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We know that there are many different types of classification algorithms. But among the different categories of classification algorithms, which algorithms are suitable for binary classification and which are suitable for more classes, and why?

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If you want to be highly literal, logistic regression is excellent for binary classes but completely inappropriate for $3+$ classes. No worries: there is multinomial logistic regression, the theory of which mimics binary logistic regression (one might consider logistic regression to be a special case of multinomial logistic regression). Depending on the sophistication of my audience, I might be comfortable referring to "logistic regression" and leaving it to them to realize that I mean "multinomial" logistic regression when there are $3+$ categories and "binary" logistic regression when there are $2$ categories.

Random forest can do the binary case but also the multiclass case. Ditto for k-nearest neighbors, support vector machines, and neural networks.

I cannot think of a model for binary classes that lacks a multiclass analogue.

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  • $\begingroup$ and why they are suitable (mathematically)? $\endgroup$
    – AMZ
    Nov 29 '21 at 23:12
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    $\begingroup$ @AMZ What would constitute mathematical suitability? $\endgroup$
    – Dave
    Nov 30 '21 at 1:08
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    $\begingroup$ I think SVMs can per se only do binary classification, since it works with a single separating hyperplane. If you want a multiclass SVM, you need to split the multiclass problem into multiple binary decisions (e.g. with one-vs-one or one-vs-all strategies). One could pursue the same approach with logistic regression (loosing inference statistics in the process). $\endgroup$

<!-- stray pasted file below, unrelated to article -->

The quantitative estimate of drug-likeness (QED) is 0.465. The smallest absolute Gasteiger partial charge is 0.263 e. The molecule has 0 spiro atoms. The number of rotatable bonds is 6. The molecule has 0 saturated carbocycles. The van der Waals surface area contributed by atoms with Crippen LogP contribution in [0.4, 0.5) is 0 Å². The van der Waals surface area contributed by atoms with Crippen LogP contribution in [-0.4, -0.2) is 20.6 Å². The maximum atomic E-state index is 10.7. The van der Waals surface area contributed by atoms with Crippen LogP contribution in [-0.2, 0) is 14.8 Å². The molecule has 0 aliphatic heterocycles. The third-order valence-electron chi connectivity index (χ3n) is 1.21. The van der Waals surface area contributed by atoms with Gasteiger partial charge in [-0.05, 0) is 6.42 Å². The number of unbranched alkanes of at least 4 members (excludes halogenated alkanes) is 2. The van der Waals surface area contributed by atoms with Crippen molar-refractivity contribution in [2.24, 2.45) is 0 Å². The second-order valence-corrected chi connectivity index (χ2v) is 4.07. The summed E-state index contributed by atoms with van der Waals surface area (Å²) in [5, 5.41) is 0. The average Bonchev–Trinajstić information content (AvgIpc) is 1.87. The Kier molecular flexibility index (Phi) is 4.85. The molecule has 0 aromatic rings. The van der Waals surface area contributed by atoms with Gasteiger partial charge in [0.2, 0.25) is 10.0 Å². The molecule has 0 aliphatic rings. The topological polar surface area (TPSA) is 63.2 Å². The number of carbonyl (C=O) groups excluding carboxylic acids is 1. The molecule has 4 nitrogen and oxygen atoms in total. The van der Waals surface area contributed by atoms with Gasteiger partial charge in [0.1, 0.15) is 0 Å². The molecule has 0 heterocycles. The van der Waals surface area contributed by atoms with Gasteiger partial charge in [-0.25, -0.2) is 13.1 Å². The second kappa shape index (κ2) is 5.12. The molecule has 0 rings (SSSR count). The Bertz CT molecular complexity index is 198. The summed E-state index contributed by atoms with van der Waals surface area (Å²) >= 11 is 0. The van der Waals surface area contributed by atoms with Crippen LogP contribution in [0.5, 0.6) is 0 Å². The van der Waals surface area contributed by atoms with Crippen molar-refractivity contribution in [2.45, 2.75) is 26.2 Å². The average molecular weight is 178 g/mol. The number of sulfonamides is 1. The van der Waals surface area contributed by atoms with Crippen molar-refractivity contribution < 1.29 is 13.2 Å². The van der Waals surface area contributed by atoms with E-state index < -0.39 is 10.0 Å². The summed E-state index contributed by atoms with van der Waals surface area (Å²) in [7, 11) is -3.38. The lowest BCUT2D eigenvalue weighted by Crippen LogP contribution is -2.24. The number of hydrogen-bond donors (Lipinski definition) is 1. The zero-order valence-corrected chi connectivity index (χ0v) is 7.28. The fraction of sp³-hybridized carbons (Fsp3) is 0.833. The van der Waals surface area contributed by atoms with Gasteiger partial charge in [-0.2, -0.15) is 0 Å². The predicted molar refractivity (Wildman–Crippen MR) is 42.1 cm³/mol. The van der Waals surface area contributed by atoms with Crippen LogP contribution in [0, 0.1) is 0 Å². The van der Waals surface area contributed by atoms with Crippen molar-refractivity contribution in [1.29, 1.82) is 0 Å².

– AEF
    Nov 30 '21 at 9:24
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    $\begingroup$ @user2974951 yes, thats true, but the question and answer are about binary und multiclass problems and not about the difference between hard and soft classification. $\endgroup$
    – AEF
    Nov 30 '21 at 9:45
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    $\begingroup$ There is a proper multiclass extension of the SVM (not just one-vs-one and one-vs-all reduction to multiple binary SVMs), the "Crammer-Singer multiclass SVM". $\endgroup$
    – isarandi
    Nov 30 '21 at 17:18
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The answer is that there is no one answer. The choice of machine learning algorithms - whether for binary or multi-class classification - very much depends upon your data and your application:

  • how big is your training set?
  • how balanced is the training set?
  • how many dependent variables does it contain?
  • what is the separability of your two classes on those variables?
  • what kind of accuracy/recall do you need?
  • Is the result driving life or death decisions, or helping you decide what to eat for afternoon snack?
  • Are you doing this once, or will you be developing multiple models?

For example, if you have a simple, linearly separable problem with a small training set, then a linear discriminant solution (Fisher) makes the most sense, but if you have a complex separability boundary with a small training data, then LR, SVMs or decision trees may be better, or if you have a large amount of data you can use neural nets. You should also consider how much time you want to invest in the model. Generally neural nets are a fairly big investment in time, but simpler models, such as LR and KNN can be implemented in Excel.

That said, more information on the data and the application might allow us to provide better suggestions.

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